The vast majority of companies in the biotech space lose money, particularly early on. Money must be found to support that early phase in the hope that eventually the cash flow will reverse directions or that someone will be willing to pay that back and more to own the company's assets. The financial types go looking for money in numerous places, particularly large institutions and wealthy individuals.
A company going public is in a class of actions termed a "liquidity event". That is because shares in private companies are not easy to buy or sell. That's a key part of the concept of going public -- in exchange for reporting and other regulatory requirements the national regulators and public markets enable your stock to be freely bought and sold.
If you own a mutual fund, one of the key features is that you can enter or exit the fund essentially at any time. When you enter, the investment managers must find a home for your new funds and when you exit they must provide you with the value of your investment paid in cash. In contrast, many venture capital firms raise money for a fund which you cannot exit on your own terms. Once in you are locked in until funds are disbursed. Since venture capital investments are typically very illiquid, that makes good sense -- if you were to exit the fund where would the managers get the money from?
Neil Woodford is a UK investment manager who for many years had done well. Somewhat unusually, he apparently formed retail mutual funds which could invest some of their funds in illiquid, private companies. In a booming market with good success (well, luck) by the managers, these private companies add pizzazz and the opportunity for great gains. But they are also a double-edged sword which can fall on the manager.
Edge one is that should the private part of the portfolio rocket in value, then a large portion of the value of the fund is in illiquid securities. Should investors decide to enjoy some of their good fortune, then the manager must sell some of the liquid securities to meet the redemption requests -- which further skews the fund towards the illiquid securities.
But edge number two is even worse. Should investors decide to exit the fund in large numbers because the fund is dropping in value, then the same problem arises. Indeed, the worst possible combination is highly valued private companies, eroded investor confidence in the fund and dropping values of the liquid portion. This is the mess that Neil Woodford appears to be in. In one of these funds the private portion was up to 10% of assets -- and around a quarter of that appears to be invested in Oxford Nanopore.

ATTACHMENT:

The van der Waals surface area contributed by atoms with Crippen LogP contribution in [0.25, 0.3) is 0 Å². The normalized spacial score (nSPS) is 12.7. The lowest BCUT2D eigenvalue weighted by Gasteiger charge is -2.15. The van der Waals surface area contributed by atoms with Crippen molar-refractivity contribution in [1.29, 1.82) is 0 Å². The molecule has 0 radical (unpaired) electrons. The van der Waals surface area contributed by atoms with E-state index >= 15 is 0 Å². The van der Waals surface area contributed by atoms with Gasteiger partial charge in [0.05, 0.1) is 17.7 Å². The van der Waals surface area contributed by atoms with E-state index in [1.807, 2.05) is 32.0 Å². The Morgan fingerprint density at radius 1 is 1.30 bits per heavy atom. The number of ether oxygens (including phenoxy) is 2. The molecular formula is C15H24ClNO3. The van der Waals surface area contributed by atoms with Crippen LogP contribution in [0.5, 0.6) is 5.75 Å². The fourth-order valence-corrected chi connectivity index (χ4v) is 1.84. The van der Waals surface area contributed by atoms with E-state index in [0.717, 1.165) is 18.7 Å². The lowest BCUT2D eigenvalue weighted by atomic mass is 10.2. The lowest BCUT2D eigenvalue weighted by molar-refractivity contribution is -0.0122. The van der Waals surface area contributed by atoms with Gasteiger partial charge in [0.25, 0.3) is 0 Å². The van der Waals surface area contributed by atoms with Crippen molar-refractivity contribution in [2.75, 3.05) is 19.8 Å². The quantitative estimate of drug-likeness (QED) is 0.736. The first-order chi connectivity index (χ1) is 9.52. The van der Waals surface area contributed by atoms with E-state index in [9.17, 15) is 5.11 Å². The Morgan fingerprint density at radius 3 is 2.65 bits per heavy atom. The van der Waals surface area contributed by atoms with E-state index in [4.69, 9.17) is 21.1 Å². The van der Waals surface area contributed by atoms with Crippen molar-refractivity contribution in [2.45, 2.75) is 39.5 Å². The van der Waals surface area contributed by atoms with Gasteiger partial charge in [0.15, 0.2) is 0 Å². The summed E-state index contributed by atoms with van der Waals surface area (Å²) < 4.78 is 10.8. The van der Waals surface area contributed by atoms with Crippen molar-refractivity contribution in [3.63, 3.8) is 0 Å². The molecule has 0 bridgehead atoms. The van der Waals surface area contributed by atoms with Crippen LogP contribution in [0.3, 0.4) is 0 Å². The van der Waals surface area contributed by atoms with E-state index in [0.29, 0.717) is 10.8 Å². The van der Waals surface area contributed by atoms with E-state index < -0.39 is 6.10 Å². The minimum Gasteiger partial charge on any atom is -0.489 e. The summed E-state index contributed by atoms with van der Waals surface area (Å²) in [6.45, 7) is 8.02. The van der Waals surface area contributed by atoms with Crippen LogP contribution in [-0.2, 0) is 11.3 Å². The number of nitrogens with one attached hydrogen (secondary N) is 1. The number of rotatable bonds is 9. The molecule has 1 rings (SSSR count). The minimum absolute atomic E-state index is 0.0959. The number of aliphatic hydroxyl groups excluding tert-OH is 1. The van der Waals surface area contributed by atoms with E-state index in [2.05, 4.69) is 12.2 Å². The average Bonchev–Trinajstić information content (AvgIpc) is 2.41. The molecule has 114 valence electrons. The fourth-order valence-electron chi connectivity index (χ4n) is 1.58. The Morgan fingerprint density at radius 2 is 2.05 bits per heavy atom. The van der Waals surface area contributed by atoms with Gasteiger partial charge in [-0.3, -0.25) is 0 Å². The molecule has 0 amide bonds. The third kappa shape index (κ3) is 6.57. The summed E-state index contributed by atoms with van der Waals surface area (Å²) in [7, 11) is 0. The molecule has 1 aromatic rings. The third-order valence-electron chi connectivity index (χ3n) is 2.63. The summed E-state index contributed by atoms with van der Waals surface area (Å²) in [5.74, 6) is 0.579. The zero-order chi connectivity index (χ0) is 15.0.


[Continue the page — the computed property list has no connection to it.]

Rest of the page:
Drops in Woodford's fund have triggered disclosures, which alerts more investors that the fund is out of favor. There's even an official investigation, with allegations that the fund violated statutory liquidity requirements. Woodford's group has said their goal is reduce the illiquid private company positions to zero. Which means he somehow needs to dump those positions -- including Oxford Nanopore.
How he can accomplish this will be driven by all sorts of laws and contracts I don't understand or aren't public. But it does suggest that the stake in ONT will be sold. Woodford appears to have been just the sort of patient investor a company like ONT needs -- patient to wait out the long development cycle for a radical new technology. One possible unpleasant outcome would be for the group that agrees to take the shares to be far less patient and start pushing ONT to have a liquidity event -- either an IPO (far more likely), to be acquired, or to cut some huge partnership that involves the partner taking the once Woodford stake.
None of those can be appealing, unless somehow ONT has lined up another super-friendly investor with the appropriate pocket depths. Otherwise, it is possible that ONT could be forced (not immediately, but neither on their schedule) into actions they've shown a strong aversion to -- they've clearly never been a rush to an IPO nor have they been super active on the partnership front (though they did cut a $50M deal with Amgen last fall). I expect that ONT will find a way, but certainly this is an external distraction no company ever needs.
It could, of course, be much worse. There once was a bioinformatics firm that was bleeding cash and needed an infusion, so their experienced CFO went traveling around to meet with the investment community. His appointment schedule had the tragic entry which placed him high atop the World Trade Center on September 11th, 2001. The company, Lion, went into a death spiral not long afterwards. On an even broader and more horrific scale, that serves as a reminder that events much larger than us and outside our control can determine companies fortunes.